But in this crazy supposedly-post-racism era, it seems, oddly, that black and white do still exist- and are loaded words, especially in the courtroom.
Take, for example, the two recent court cases surrounding fire department exams, one in New York City and one in New Haven. In the New York City court case, decided on Wednesday in a federal district court, it was ruled that tests used by the Fire Department of New York were discriminatory to minority test-takers; here I quote presiding Judge Nicholas Garaufis: "These examinations unfairly excluded hundreds of qualified people of color from the opportunity to serve as New York City firefighters." The good judge wrote in his ruling that the FDNY was still "monochromatic" even in the face of an overwhelmingly diverse population. And this from the melting pot of America?
On the other hand, the recent Supreme Court case Ricci v. DiStefano concluded with a verdict in New Haven's white firefighters' favor- tests cannot be thrown out simply because the fire department fears lawsuits from minority applicants when the tests yield disproportionate racial results. Incidentally, our new Supreme Court nominee Sonia Sotomayor had originally ruled in favor of the tests' dismissal (which makes her situation just that more complicated, especially since she is Hispanic). Also incidentally, Ricci v. DiStefano was a 5-4 decision: five traditionally conservative justices to four traditionally liberal justices (which makes the situation still decidedly old-fashioned in a way-- remember back when the liberals wanted equality for minorities and the conservatives dragged their feet?).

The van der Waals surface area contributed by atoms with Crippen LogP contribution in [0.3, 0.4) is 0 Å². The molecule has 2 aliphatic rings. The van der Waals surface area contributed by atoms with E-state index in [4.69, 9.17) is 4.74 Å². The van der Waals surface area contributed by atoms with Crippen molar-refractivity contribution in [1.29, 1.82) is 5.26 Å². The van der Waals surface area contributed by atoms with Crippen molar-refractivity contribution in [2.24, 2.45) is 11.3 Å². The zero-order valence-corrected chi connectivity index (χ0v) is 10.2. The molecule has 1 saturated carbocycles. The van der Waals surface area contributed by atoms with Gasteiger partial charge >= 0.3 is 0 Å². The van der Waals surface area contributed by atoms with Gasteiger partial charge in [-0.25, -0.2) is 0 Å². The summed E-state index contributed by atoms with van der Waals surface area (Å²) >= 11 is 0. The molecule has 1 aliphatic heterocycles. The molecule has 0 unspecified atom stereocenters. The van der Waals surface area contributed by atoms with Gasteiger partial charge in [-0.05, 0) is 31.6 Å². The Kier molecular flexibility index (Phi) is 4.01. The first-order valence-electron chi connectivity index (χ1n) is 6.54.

What does this tell us? For one, that accusations of racism have become a double-edged sword; it used to be that minorities were discriminated against in almost all cases (see as an example New Haven). Now, some think that whites are discriminated against, in prevention of discrimination against minorities (take a look at New York).
The race card is definitely not as simple to play as it used to be, that's for sure.